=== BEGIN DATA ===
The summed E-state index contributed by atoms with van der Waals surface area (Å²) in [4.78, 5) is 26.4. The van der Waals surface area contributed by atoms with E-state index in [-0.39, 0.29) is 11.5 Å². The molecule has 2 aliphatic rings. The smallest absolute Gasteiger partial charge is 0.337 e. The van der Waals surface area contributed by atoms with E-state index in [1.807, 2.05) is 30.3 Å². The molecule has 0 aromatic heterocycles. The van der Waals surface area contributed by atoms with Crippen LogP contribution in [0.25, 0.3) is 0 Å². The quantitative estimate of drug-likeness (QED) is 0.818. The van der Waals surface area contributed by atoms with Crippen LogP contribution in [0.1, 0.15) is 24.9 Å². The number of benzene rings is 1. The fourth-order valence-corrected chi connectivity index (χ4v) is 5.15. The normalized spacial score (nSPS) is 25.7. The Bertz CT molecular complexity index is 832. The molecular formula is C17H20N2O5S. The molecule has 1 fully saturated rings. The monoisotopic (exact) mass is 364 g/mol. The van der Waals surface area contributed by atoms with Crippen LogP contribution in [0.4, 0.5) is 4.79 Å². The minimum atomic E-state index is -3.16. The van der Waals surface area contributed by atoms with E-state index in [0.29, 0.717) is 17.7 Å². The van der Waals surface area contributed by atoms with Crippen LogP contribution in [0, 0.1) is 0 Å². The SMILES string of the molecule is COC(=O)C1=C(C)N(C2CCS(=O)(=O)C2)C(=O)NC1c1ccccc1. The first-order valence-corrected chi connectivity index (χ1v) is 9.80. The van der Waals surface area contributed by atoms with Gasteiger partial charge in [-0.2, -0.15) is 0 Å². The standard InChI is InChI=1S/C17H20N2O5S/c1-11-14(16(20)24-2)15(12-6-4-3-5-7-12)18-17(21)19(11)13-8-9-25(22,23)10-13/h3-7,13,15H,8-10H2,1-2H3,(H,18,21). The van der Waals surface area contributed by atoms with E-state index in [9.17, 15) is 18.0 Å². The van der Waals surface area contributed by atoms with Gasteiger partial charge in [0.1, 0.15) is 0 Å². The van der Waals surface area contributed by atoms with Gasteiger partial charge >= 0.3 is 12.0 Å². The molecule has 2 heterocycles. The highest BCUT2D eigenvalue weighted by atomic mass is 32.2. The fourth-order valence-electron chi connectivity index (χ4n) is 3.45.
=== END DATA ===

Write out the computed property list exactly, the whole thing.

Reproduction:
The summed E-state index contributed by atoms with van der Waals surface area (Å²) in [4.78, 5) is 26.4. The van der Waals surface area contributed by atoms with E-state index in [-0.39, 0.29) is 11.5 Å². The molecule has 2 aliphatic rings. The smallest absolute Gasteiger partial charge is 0.337 e. The van der Waals surface area contributed by atoms with E-state index in [1.807, 2.05) is 30.3 Å². The molecule has 0 aromatic heterocycles. The van der Waals surface area contributed by atoms with Crippen LogP contribution in [0.25, 0.3) is 0 Å². The quantitative estimate of drug-likeness (QED) is 0.818. The van der Waals surface area contributed by atoms with Crippen LogP contribution in [0.1, 0.15) is 24.9 Å². The number of benzene rings is 1. The fourth-order valence-corrected chi connectivity index (χ4v) is 5.15. The normalized spacial score (nSPS) is 25.7. The Bertz CT molecular complexity index is 832. The molecular formula is C17H20N2O5S. The molecule has 1 fully saturated rings. The monoisotopic (exact) mass is 364 g/mol. The van der Waals surface area contributed by atoms with Crippen LogP contribution in [0.4, 0.5) is 4.79 Å². The minimum atomic E-state index is -3.16. The van der Waals surface area contributed by atoms with E-state index in [0.29, 0.717) is 17.7 Å². The van der Waals surface area contributed by atoms with Crippen LogP contribution in [0, 0.1) is 0 Å². The SMILES string of the molecule is COC(=O)C1=C(C)N(C2CCS(=O)(=O)C2)C(=O)NC1c1ccccc1. The first-order valence-corrected chi connectivity index (χ1v) is 9.80. The van der Waals surface area contributed by atoms with Gasteiger partial charge in [-0.2, -0.15) is 0 Å². The standard InChI is InChI=1S/C17H20N2O5S/c1-11-14(16(20)24-2)15(12-6-4-3-5-7-12)18-17(21)19(11)13-8-9-25(22,23)10-13/h3-7,13,15H,8-10H2,1-2H3,(H,18,21). The van der Waals surface area contributed by atoms with E-state index in [9.17, 15) is 18.0 Å². The van der Waals surface area contributed by atoms with Gasteiger partial charge in [0.1, 0.15) is 0 Å². The van der Waals surface area contributed by atoms with Gasteiger partial charge >= 0.3 is 12.0 Å². The molecule has 2 heterocycles. The highest BCUT2D eigenvalue weighted by atomic mass is 32.2. The fourth-order valence-electron chi connectivity index (χ4n) is 3.45.